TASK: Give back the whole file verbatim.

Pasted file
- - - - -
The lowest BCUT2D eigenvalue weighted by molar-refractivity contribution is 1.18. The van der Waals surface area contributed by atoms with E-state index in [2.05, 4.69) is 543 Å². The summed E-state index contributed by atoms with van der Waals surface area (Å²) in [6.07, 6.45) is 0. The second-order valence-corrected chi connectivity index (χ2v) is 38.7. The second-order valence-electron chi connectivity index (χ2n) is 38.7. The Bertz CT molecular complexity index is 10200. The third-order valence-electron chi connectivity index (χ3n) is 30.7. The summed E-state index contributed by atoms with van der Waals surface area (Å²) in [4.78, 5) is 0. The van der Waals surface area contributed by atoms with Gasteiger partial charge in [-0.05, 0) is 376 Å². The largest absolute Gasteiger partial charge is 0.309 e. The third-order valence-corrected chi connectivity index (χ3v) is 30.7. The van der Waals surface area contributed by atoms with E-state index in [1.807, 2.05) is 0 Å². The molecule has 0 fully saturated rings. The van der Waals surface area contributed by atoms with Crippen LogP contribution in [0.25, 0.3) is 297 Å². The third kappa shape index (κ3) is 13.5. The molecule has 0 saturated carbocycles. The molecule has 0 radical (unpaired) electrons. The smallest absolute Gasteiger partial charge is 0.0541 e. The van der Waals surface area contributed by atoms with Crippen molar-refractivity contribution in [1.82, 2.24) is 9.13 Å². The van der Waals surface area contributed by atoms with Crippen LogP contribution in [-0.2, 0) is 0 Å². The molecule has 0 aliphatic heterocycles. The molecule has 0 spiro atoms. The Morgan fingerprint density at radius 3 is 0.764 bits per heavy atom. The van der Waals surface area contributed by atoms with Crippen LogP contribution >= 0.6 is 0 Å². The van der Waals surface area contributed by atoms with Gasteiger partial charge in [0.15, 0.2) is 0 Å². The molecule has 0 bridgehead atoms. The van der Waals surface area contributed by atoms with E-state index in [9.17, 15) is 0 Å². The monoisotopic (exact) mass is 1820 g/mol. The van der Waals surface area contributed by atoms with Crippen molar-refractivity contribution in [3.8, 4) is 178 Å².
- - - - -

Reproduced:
The lowest BCUT2D eigenvalue weighted by molar-refractivity contribution is 1.18. The van der Waals surface area contributed by atoms with E-state index in [2.05, 4.69) is 543 Å². The summed E-state index contributed by atoms with van der Waals surface area (Å²) in [6.07, 6.45) is 0. The second-order valence-corrected chi connectivity index (χ2v) is 38.7. The second-order valence-electron chi connectivity index (χ2n) is 38.7. The Bertz CT molecular complexity index is 10200. The third-order valence-electron chi connectivity index (χ3n) is 30.7. The summed E-state index contributed by atoms with van der Waals surface area (Å²) in [4.78, 5) is 0. The van der Waals surface area contributed by atoms with Gasteiger partial charge in [-0.05, 0) is 376 Å². The largest absolute Gasteiger partial charge is 0.309 e. The third-order valence-corrected chi connectivity index (χ3v) is 30.7. The van der Waals surface area contributed by atoms with E-state index in [1.807, 2.05) is 0 Å². The molecule has 0 fully saturated rings. The van der Waals surface area contributed by atoms with Crippen LogP contribution in [0.25, 0.3) is 297 Å². The third kappa shape index (κ3) is 13.5. The molecule has 0 saturated carbocycles. The molecule has 0 radical (unpaired) electrons. The smallest absolute Gasteiger partial charge is 0.0541 e. The van der Waals surface area contributed by atoms with Crippen molar-refractivity contribution in [1.82, 2.24) is 9.13 Å². The van der Waals surface area contributed by atoms with Crippen LogP contribution in [-0.2, 0) is 0 Å². The molecule has 0 aliphatic heterocycles. The molecule has 0 spiro atoms. The Morgan fingerprint density at radius 3 is 0.764 bits per heavy atom. The van der Waals surface area contributed by atoms with Crippen LogP contribution >= 0.6 is 0 Å². The van der Waals surface area contributed by atoms with Gasteiger partial charge in [0.15, 0.2) is 0 Å². The molecule has 0 bridgehead atoms. The van der Waals surface area contributed by atoms with E-state index in [9.17, 15) is 0 Å². The monoisotopic (exact) mass is 1820 g/mol. The van der Waals surface area contributed by atoms with Crippen molar-refractivity contribution in [3.8, 4) is 178 Å².